Jennifer Hart



Jennifer Hart is an Associate Professor in the History Department, where she teaches courses in African History, World History, Digital History, History Communication, and historical methodologies. Every other summer, Jennifer leads a study abroad program to Ghana, West Africa, where students engage in research with community members in the capital city, Accra.

She also serves on the advisory boards for the Master's in Public History program, the global studies program, and she coordinates the Digital History/History Communication initiative in the history department, advises students in the digital history track for the M.A.P.H., and coordinates the interdisciplinary digital humanities minor. She is currently the co-chair of the Innovation and Entrepreneurship Steering Committee through the Office of the Provost and she is the North American president for the International Society for the Scholarship on Teaching and Learning in History. 

Hart is affiliate faculty in the Department of Anthropology.

Research interest(s)/area of expertise

  • African history

  • Urban history


Jennifer Hart has been doing research in Accra (Ghana) and London for the last fifteen years. Her work challenges modernist conceptions of spatial and economic development, studying the ways in which Africans imagined alternative futures for themselves and their countries, using and adapting technologies in new and meaningful ways and articulating new values of expertise and skills. Jennifer has published articles in the International Journal of African Historical Studies, International Review of Social History and African Economic History, Technology and Culture, the Oxford Research Encyclopedia of African History and her recent book, Ghana on the Go: African Mobility in the Age of Motor Transportation (Indiana University Press, 2016), which was a 2017 finalist for the prestigious Herskovits Prize from the African Studies Association. In Ghana on the Go, Hart traces how different groups of Ghanaians shaped a distinct culture of automobility that reflected both the influence of foreign technological cultures and the socioeconomic priorities of African residents throughout the 20th century.She argues that early African appropriation of motor transportation technology and its subsequent expansion as an important economic sector, both as a niche for African entrepreneurs and as a primary mode of public transportation for both passengers and goods, allowed Africans in the Gold Coast/Ghana to have greater role in defining what autonomy meant and how it was exercised in the 20th century.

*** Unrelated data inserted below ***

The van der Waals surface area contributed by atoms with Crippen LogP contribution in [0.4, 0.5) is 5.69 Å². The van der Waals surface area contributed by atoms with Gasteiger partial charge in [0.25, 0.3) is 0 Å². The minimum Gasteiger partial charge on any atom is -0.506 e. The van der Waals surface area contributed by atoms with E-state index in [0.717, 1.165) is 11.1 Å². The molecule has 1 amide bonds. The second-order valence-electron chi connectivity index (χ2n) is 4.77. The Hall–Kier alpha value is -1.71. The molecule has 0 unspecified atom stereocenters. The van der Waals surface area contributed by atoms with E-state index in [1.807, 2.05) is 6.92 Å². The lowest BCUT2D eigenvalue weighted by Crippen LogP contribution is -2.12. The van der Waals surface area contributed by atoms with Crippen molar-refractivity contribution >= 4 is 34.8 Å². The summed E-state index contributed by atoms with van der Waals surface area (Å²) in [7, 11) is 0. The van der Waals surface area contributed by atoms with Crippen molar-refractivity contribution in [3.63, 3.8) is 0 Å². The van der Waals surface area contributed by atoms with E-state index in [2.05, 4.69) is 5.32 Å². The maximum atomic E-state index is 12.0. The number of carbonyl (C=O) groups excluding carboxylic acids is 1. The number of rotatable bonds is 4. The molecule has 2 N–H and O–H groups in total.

Hart is currently developing a digital humanities component of this project, called Accra Wala: Mapping Mobility, Culture and History in Contemporary Ghana, which will provide an interactive online map of the public transport system in Accra, tracing the routes of informal trotros (or mini-buses) and documenting the sights, sounds and visual and oral histories of Ghana’s transport scene on a publicly-accessible website. Her second project is a social and cultural history of late-colonial and postcolonial Accra. This project uses archival research, material culture, popular culture and oral histories to trace the ways in which the politics of urban planning and the development of urban culture were influenced by (and influenced) the emergence of the Accra metropolitan area as a center of national and international attention and interaction.

Inspired in part by Accra Wala, Hart is working on a new book - Making an African City: Spatial Politics and Local Development in 20th Century Accra. This book traces the various ways in which African residents sought to shape the city, often against or outside of formal urban development plans. While government policy and public discourse has often talked about these activities as "informal" and used that informality as an excuse to regulate and/or criminalize African urban residents, this book traces the emergence of informalization as a historical processes and suggests new ways that we can understand urban politics by placing urban residents at the center of development visions.